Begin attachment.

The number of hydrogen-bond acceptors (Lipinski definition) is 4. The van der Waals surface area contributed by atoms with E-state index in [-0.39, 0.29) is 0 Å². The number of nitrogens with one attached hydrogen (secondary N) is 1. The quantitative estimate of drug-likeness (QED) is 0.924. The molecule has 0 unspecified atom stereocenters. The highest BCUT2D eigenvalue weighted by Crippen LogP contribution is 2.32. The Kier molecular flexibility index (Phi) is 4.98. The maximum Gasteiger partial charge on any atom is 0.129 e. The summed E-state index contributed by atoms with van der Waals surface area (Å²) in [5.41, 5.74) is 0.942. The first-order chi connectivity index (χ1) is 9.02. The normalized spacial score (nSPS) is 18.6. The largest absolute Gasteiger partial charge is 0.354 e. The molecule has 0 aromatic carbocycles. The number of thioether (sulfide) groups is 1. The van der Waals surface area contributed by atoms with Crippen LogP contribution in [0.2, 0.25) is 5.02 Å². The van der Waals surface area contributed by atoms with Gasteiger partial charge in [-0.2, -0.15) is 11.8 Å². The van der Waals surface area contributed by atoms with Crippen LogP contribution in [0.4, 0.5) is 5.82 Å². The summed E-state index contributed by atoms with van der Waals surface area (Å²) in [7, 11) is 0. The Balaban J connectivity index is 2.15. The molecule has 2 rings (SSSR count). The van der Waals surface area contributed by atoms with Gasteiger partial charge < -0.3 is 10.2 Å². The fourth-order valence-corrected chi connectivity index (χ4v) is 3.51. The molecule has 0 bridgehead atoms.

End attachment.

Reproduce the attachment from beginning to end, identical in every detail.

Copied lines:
The number of hydrogen-bond acceptors (Lipinski definition) is 4. The van der Waals surface area contributed by atoms with E-state index in [-0.39, 0.29) is 0 Å². The number of nitrogens with one attached hydrogen (secondary N) is 1. The quantitative estimate of drug-likeness (QED) is 0.924. The molecule has 0 unspecified atom stereocenters. The highest BCUT2D eigenvalue weighted by Crippen LogP contribution is 2.32. The Kier molecular flexibility index (Phi) is 4.98. The maximum Gasteiger partial charge on any atom is 0.129 e. The summed E-state index contributed by atoms with van der Waals surface area (Å²) in [5.41, 5.74) is 0.942. The first-order chi connectivity index (χ1) is 9.02. The normalized spacial score (nSPS) is 18.6. The largest absolute Gasteiger partial charge is 0.354 e. The molecule has 0 aromatic carbocycles. The number of thioether (sulfide) groups is 1. The van der Waals surface area contributed by atoms with Crippen LogP contribution in [0.2, 0.25) is 5.02 Å². The van der Waals surface area contributed by atoms with Gasteiger partial charge in [-0.2, -0.15) is 11.8 Å². The van der Waals surface area contributed by atoms with Crippen LogP contribution in [0.4, 0.5) is 5.82 Å². The summed E-state index contributed by atoms with van der Waals surface area (Å²) in [7, 11) is 0. The Balaban J connectivity index is 2.15. The molecule has 2 rings (SSSR count). The van der Waals surface area contributed by atoms with Gasteiger partial charge < -0.3 is 10.2 Å². The fourth-order valence-corrected chi connectivity index (χ4v) is 3.51. The molecule has 0 bridgehead atoms.